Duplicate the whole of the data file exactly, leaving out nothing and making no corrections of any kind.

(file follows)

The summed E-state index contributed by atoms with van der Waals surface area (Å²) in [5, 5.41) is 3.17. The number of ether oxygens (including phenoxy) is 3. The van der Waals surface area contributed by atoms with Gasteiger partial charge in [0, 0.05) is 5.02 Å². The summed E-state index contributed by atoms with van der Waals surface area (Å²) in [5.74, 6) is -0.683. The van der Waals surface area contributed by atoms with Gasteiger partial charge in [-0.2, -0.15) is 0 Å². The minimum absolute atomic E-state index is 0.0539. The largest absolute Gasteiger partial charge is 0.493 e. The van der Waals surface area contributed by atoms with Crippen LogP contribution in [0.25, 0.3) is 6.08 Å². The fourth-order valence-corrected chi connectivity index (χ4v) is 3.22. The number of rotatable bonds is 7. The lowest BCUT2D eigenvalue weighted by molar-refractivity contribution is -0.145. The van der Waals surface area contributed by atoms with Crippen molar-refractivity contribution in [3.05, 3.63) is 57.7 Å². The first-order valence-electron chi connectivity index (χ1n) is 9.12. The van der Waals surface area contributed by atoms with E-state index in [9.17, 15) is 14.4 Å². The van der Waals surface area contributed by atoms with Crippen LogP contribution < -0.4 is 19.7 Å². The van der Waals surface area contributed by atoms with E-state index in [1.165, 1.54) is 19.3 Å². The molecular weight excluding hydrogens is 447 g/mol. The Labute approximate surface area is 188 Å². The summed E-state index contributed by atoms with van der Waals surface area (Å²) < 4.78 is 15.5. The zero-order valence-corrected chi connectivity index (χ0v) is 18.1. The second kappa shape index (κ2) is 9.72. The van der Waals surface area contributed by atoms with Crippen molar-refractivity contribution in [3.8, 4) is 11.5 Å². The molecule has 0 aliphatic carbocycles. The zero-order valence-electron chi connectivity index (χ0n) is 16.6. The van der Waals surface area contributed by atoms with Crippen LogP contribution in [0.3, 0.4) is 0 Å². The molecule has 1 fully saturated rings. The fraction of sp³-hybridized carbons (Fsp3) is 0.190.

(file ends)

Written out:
The summed E-state index contributed by atoms with van der Waals surface area (Å²) in [5, 5.41) is 3.17. The number of ether oxygens (including phenoxy) is 3. The van der Waals surface area contributed by atoms with Gasteiger partial charge in [0, 0.05) is 5.02 Å². The summed E-state index contributed by atoms with van der Waals surface area (Å²) in [5.74, 6) is -0.683. The van der Waals surface area contributed by atoms with Gasteiger partial charge in [-0.2, -0.15) is 0 Å². The minimum absolute atomic E-state index is 0.0539. The largest absolute Gasteiger partial charge is 0.493 e. The van der Waals surface area contributed by atoms with Crippen LogP contribution in [0.25, 0.3) is 6.08 Å². The fourth-order valence-corrected chi connectivity index (χ4v) is 3.22. The number of rotatable bonds is 7. The lowest BCUT2D eigenvalue weighted by molar-refractivity contribution is -0.145. The van der Waals surface area contributed by atoms with Crippen molar-refractivity contribution in [3.05, 3.63) is 57.7 Å². The first-order valence-electron chi connectivity index (χ1n) is 9.12. The van der Waals surface area contributed by atoms with E-state index in [9.17, 15) is 14.4 Å². The van der Waals surface area contributed by atoms with Crippen LogP contribution < -0.4 is 19.7 Å². The van der Waals surface area contributed by atoms with E-state index in [1.165, 1.54) is 19.3 Å². The molecular weight excluding hydrogens is 447 g/mol. The Labute approximate surface area is 188 Å². The summed E-state index contributed by atoms with van der Waals surface area (Å²) < 4.78 is 15.5. The zero-order valence-corrected chi connectivity index (χ0v) is 18.1. The second kappa shape index (κ2) is 9.72. The van der Waals surface area contributed by atoms with Crippen molar-refractivity contribution in [3.8, 4) is 11.5 Å². The molecule has 0 aliphatic carbocycles. The zero-order valence-electron chi connectivity index (χ0n) is 16.6. The van der Waals surface area contributed by atoms with Crippen LogP contribution in [0.3, 0.4) is 0 Å². The molecule has 1 fully saturated rings. The fraction of sp³-hybridized carbons (Fsp3) is 0.190.